The government’s appeal, moved by the information and broadcasting ministry, revolves around the argument that a ban on political advertisements in TV would minimise money power in the election process. The appeal refers to “distortion of electoral process by money power” as “negation of democracy.” The Andhra HC had said that the rule (as in the Cable Network Regulation Act) was discriminatory for TV channels, as the print media is free to carry political advertisements. The order was passed based on a petition filed by the Gemini Television Network which challenged the rule 7 (3) of the Cable Network Regulation Act. According to sources, Gemini TV secured a caveat, ahead of government moving the apex court.
The Rule 7 (3) of the Cable Network Regulation Act states: “No advertisement shall be permitted, the objects whereof, are wholly or mainly of a religious or political nature; advertisements must not be directed towards any religious or political end.”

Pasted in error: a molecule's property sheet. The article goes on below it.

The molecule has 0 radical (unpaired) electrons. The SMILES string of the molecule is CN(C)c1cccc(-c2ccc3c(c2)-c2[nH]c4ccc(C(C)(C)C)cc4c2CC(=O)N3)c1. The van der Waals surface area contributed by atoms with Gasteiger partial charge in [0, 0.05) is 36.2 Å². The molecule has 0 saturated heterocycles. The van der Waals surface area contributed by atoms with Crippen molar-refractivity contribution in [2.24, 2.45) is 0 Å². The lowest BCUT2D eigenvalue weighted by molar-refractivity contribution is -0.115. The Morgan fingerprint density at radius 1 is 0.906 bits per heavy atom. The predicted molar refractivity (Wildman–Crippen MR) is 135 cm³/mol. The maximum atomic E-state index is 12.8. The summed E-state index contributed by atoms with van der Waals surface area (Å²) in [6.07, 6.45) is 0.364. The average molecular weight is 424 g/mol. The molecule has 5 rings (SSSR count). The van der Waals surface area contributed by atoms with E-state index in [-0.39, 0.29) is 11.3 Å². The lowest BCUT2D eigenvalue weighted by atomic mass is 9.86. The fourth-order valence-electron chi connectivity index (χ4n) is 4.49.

India is not the only country to have a law which bans political advertisements on TV. Among others, Britain too does not permit political advertisements in the electronic media. The government official said that political parties and individuals with greater resources should not have an edge over others, as TV commercials are much more expensive than print advertisements. The SLP states that the Andhra HC overlooked the fact that a ban on political advertisements on TV does not restrict political debate. The petition even offers examples of political debate programmes on TV.